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Author Topic: Medical treatment for animals  (Read 793 times) Average Rating: 0
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« on: June 07, 2012, 03:23:40 PM »

So in another thread it was mentioned that somebody's neighbor is having their dog go through chemo because it has cancer.  I'm curious as to how much people here are willing to spend to treat medical problems in their animals.
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« Reply #1 on: June 07, 2012, 03:42:56 PM »

So in another thread it was mentioned that somebody's neighbor is having their dog go through chemo because it has cancer.  I'm curious as to how much people here are willing to spend to treat medical problems in their animals.

My neighbor has spent at least $10,000 so far, and he is willing to spend more time and money because he loves his pet.

He looked into pet insurance, but one of his friends had pet insurance and it would not cover expensive cancer treatments. Overall, she paid more in insurance premiums than she did for the cancer treatments.
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« Reply #2 on: June 07, 2012, 03:51:27 PM »

A large part of it would be dependent on how much money I had. If money was no issue then I'd do what could be done. If I was barely putting food on the table then fido would be out of luck. In between, I suppose, is what you're really asking about though. And I'm not sure about that. How far would I be willing to go, once it started requiring actual sacrifice on my part? I don't know.
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« Reply #3 on: June 07, 2012, 04:02:54 PM »

So in another thread it was mentioned that somebody's neighbor is having their dog go through chemo because it has cancer.  I'm curious as to how much people here are willing to spend to treat medical problems in their animals.

I don't believe in spending to excess on animals. Of course, now many would deny the very notion that there is such a thing as excess.
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« Reply #4 on: June 07, 2012, 04:06:04 PM »

I cannot fathom spending $10,000 on an animal even over the whole of its life (unless, I suppose, they lived long enough that there food added up over time), no matter how much money I have available.  It makes me wonder about people's priorities to hear that they spend ten grand on cancer treatment for their dog, when there are plenty of human beings who are going bankrupt over medical expenses.  I suppose I'm mostly just curious as to whether or not putting down an animal with any major medical issue is common or if it just means I'm a heartless jerk.
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« Reply #5 on: June 07, 2012, 04:06:14 PM »

So in another thread it was mentioned that somebody's neighbor is having their dog go through chemo because it has cancer.  I'm curious as to how much people here are willing to spend to treat medical problems in their animals.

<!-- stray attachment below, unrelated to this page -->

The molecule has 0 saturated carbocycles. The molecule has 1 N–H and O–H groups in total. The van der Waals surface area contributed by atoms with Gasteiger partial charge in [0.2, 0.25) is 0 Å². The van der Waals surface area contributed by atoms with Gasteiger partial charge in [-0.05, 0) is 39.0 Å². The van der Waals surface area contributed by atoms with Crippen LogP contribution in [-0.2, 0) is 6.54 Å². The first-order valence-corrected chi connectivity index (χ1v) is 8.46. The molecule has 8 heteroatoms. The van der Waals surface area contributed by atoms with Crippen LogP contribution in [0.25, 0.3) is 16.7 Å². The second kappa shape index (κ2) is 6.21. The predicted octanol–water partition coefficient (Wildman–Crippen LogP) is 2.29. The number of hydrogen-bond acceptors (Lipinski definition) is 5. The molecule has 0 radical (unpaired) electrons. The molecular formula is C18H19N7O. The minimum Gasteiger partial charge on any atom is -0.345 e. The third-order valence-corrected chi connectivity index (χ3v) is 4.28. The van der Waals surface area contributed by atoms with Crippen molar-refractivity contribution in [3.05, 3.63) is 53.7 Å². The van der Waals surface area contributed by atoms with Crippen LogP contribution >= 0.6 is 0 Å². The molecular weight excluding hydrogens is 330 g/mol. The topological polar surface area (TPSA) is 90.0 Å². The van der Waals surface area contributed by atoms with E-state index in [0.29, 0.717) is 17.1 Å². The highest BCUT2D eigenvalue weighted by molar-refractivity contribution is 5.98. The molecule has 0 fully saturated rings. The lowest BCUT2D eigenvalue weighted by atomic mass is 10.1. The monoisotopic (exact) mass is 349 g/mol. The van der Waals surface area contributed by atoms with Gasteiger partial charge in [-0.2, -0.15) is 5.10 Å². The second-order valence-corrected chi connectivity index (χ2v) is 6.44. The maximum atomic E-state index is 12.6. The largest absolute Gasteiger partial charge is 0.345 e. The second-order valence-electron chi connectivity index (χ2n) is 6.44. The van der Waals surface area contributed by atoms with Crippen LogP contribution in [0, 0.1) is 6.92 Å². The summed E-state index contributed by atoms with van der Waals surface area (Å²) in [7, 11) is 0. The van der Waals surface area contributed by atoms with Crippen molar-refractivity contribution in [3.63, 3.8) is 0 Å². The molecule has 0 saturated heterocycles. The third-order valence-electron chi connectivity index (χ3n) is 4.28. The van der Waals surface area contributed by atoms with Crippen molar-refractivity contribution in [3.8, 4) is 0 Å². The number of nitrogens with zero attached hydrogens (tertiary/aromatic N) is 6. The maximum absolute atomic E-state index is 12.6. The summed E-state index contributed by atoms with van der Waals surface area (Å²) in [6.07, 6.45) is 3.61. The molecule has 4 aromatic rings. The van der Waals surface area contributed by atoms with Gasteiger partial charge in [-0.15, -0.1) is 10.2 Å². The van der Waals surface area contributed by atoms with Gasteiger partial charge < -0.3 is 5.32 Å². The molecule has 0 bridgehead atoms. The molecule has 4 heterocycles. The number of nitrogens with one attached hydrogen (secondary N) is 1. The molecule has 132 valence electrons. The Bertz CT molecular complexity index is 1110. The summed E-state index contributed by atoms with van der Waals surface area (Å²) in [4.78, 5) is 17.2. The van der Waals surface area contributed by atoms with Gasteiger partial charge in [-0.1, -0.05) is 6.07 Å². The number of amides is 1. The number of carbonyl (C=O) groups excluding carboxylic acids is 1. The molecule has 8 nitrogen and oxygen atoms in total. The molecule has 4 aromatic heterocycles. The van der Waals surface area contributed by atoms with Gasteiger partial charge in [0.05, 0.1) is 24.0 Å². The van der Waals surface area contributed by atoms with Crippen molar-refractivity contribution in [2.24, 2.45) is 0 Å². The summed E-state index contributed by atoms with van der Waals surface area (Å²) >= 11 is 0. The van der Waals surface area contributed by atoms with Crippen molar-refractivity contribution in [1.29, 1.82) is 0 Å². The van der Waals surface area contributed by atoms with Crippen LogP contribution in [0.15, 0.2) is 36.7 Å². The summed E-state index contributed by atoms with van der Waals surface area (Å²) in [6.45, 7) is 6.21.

I don't believe in spending to excess on animals. Of course, now many would deny the very notion that there is such a thing as excess.

That's true.
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« Reply #6 on: June 07, 2012, 04:15:43 PM »

I cannot fathom spending $10,000 on an animal even over the whole of its life (unless, I suppose, they lived long enough that there food added up over time), no matter how much money I have available.  It makes me wonder about people's priorities to hear that they spend ten grand on cancer treatment for their dog, when there are plenty of human beings who are going bankrupt over medical expenses.  I suppose I'm mostly just curious as to whether or not putting down an animal with any major medical issue is common or if it just means I'm a heartless jerk.

I think putting animals down when medical treatments were unavailable or bills too high was quite common. Now, with medicine becoming more and more a consumer-driven industry catering to human vanity to higher and higher degrees, you have people spending and doing because they can. The fact that it can be done becomes in some people's minds an idea that it should be done.
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« Reply #7 on: June 08, 2012, 07:12:26 PM »

Anything more than $100-$300 seems really unnecessary to me. Yeah I love animals but I'm not going to spend excessive amounts of money on one when millions of people are living in poverty and dying. I would just put my animal down and if that is too much money then I suppose I'll have to do it myself with grandpa's shotgun.
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« Reply #8 on: June 12, 2012, 12:43:25 PM »

So in another thread it was mentioned that somebody's neighbor is having their dog go through chemo because it has cancer.  I'm curious as to how much people here are willing to spend to treat medical problems in their animals.

Well, I'm glad this is the area of "free for all" because this is gonna sound controversial for sure.

Heck no.  No way, no how.  People spend sometimes $10k-30k for their pet's treatments.   They are animals.  Whether or not you love a pet.

There are people right now in this world, our brothers and sisters in Christ, who desperately need help.